Paul Cella has an idea. Under the umbrella of Network Services Company (Mount Prospect, Ill.), a collaborative enterprise that coordinates national account sales for 72 regional distributors of janitorial and disposable foodservice products—the group has combined revenues of $4.3 billion and almost 400 locations—he wants to pool orders and shipments through eight cross docks located around the country.

He's done the analysis and has models that show how it will work. The benefits will accrue from freight cost savings from shipping by full truckloads, as well as better pricing from placing full truckload orders with suppliers.

"It's an interesting project for us, and it will save us literally millions of dollars, but we haven't got anything in place at this point," says Cella, a general manager for Network Services Company.

Although he expects it to take one-and-a-half to two years to set up, the fact that Cella thinks the technical aspects of the project will be the easy part, and that he's even attempting to coordinate the transactions and material flow among so many independent business owners, shows just how far the concept of cross docking has come. There are plenty of examples for him to follow.

A cross dock by any name
At its most pure cross docking describes a facility where goods flow directly from receiving to the shipping docks without stopping or being put away into storage. Hence the alternative term "flow through." That's how packages move every evening through postal facilities and the parcel courier hubs of UPS, FedEx and DHL. It's also how goods flow through the million-sq.-ft.-plus facilities of some of the mass retailers, which receive goods pre-labeled by store that move by conveyor to trailers at dedicated shipping doors for every store that they service.

Most companies don't have the volume to make the investment in such buildings and equipment practical. But cross docking doesn't have to be complicated, or require a lot of capital.

"People who never thought they could cross dock are now looking at cross docking as a way of speeding things through the system," says Geoffrey Sisko, a senior vice president for Gross & Associates (Woodbridge, N.J.)., whose material handling consulting firm worked with the Warehousing Education and Research Council (WERC, Oak Brook, Ill.) to develop a guide for implementing a cross-dock operation (Making the Move to Cross Docking, WERC, 2000). Most products that are not FIFO or date-sensitive, such as pharmaceuticals or food items, can be cross docked, he says.

One thing cross-dockable items have in common is that the shipping destination and quantities are known when products are received. It's still considered cross docking by most if product has to go into some kind of buffer storage, or receive some kind of value-added work, before going out the door. This buffer storage can take the form of "dynamic" holding locations on the floor, or in trailers— which can be a cheaper way of holding product than using actual floor-space—or even an automated storage and retrieval system that temporarily stores and sorts product.

Before people could use computer systems to match up advanced shipment notices with orders, Sisko explains, cross docking could be done manually by stapling notes with details on current backorders to receiving documents. Hot incoming products could then be diverted before being put away. Software can now match up such information closer to real time, allocating product against the latest customer demand data while it is still in transit.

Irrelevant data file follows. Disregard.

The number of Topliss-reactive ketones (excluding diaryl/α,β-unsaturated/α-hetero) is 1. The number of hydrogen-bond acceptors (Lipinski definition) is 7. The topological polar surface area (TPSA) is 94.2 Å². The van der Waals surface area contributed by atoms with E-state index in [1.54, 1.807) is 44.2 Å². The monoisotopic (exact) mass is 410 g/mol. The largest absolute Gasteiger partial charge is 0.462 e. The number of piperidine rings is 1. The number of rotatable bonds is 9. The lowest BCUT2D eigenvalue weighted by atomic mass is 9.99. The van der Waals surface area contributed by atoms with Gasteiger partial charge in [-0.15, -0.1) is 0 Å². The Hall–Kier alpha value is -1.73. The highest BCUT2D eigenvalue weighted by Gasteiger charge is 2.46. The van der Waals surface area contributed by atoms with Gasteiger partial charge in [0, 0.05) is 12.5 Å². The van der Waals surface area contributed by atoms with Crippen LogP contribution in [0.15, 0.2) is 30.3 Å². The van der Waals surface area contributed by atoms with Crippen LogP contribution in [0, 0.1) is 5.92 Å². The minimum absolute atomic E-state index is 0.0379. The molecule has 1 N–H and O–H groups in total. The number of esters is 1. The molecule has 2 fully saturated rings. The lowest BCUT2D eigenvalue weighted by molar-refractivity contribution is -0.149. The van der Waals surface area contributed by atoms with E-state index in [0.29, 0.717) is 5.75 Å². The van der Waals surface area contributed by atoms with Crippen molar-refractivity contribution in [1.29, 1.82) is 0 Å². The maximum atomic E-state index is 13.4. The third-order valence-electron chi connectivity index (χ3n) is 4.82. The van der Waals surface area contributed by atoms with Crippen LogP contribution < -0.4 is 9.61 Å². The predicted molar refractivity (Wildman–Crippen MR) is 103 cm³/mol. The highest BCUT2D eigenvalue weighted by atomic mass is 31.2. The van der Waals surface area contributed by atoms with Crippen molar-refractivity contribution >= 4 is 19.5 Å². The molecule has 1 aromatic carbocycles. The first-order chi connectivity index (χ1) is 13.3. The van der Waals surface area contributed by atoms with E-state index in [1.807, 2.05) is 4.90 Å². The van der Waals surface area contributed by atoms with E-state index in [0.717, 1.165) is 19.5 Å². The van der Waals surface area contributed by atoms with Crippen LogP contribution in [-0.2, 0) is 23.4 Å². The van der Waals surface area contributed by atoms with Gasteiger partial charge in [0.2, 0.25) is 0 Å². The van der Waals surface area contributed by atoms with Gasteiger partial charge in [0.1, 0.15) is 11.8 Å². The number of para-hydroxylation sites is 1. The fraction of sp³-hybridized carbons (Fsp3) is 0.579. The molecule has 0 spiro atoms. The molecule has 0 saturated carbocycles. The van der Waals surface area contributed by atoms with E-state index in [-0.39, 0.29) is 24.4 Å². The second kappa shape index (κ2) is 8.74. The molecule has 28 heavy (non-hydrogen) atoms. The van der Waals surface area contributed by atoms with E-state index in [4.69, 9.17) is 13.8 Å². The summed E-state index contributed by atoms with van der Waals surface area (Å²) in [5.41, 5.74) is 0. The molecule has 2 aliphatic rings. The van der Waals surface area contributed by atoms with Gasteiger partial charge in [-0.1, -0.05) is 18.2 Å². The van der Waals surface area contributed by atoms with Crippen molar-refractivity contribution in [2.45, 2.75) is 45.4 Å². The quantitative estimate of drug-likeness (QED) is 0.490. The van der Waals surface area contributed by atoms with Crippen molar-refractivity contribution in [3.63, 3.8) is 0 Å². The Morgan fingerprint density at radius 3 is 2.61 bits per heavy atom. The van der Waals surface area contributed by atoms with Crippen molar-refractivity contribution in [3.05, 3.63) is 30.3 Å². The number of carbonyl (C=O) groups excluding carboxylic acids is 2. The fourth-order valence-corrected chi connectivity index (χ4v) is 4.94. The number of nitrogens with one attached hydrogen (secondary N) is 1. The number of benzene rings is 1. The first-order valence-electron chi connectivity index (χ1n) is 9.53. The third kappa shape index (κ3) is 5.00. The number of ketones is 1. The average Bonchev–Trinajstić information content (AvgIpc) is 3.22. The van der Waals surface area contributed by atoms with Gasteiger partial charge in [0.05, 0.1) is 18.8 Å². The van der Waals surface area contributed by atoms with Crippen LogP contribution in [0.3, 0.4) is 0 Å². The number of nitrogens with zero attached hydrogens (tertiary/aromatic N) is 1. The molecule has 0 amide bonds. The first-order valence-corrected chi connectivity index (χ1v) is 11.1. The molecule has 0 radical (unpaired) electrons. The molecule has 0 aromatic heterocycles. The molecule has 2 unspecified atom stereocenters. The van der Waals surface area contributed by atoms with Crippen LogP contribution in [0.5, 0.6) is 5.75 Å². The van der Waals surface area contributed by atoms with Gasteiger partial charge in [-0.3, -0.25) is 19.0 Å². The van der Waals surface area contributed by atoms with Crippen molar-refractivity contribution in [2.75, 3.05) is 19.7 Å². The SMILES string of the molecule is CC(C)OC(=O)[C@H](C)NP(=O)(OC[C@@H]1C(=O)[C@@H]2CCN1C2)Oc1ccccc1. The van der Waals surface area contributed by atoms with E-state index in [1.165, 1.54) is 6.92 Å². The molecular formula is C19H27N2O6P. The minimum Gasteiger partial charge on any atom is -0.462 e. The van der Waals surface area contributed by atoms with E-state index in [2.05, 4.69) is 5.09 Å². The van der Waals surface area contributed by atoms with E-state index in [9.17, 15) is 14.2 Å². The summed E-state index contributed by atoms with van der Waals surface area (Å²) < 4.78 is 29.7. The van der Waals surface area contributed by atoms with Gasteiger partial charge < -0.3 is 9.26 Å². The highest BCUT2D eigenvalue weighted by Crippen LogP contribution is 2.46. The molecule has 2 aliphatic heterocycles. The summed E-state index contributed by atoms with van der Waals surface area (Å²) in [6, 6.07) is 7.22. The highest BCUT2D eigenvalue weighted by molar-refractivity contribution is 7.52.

Unless a company can afford miles of conveyor, just because a building has receiving docks on one wall, and shipping docks on the opposite, does not make it an ideal cross dock facility, says Sisko. "The reason [such a setup] is dumb is that everything that comes in receiving has to travel the whole length of the building to get reshipped."

A better setup has all dock doors on one wall, or at 90 degrees to one another, he says. Fast movers would then arrive at the doors that have the shortest travel distance between incoming and outgoing trailers. Rick Crawford, director of operations for NYK Logistics, agrees. He says the big square or rectangular box design of most warehouses is not ideal for cross docking, which NYK describes as "transloading." Traditional warehouses don't generally have enough doors either, or trailer parking spaces.

"The other thing that's crucial to transloading is proximity to the port," says Crawford. "The further away you put it, the less viable it becomes."

NYK transfers product from in-bound ocean containers to outbound trailers. It handles imported goods for retailers such as CVS, Kohl's and Target. At its facility near Long Beach, Calif., during the peak period in October, it will handle 300 to 320 ocean containers, resulting in 200 to 225 outbound trailers per day. To keep track of containers and trailers the company uses internally developed transload software integrated with yard management software and an RFID-based, real-time locating system from WhereNet Corp. (Santa Clara, Calif.).

"The big advantage of cross docking is it allows you to wait until the container reaches the U.S. before you have to decide what the distribution of goods inside the container is going to be," says Crawford. "Prior to transloading, or cross docking, you had to predetermine where that container was going in its entirety before it left the Orient. Now we get anywhere from seven to 21 days more time in the supply chain to make a decision, because we wait until it gets to the U.S. then we can decide how to distribute the goods. As we get the goods we can move them from one ocean container to any number of outbound trailers. For someone like Target, we'll take the contents of a container and scatter it across 26 out-bound destinations."

Crawford says better forecasts from manufacturing companies and ocean freight consolidators are making cross docking more viable than it has been in the recent past. Software systems make it easier for them to move cartons more quickly from door-to-door in a paperless environment, which has helped them to increase output by an estimated 25% in terms of cubic centimeters per labor hour. Better quality point-of-sale data has also improved NYK's customers' ability to effectively distribute their products, he adds.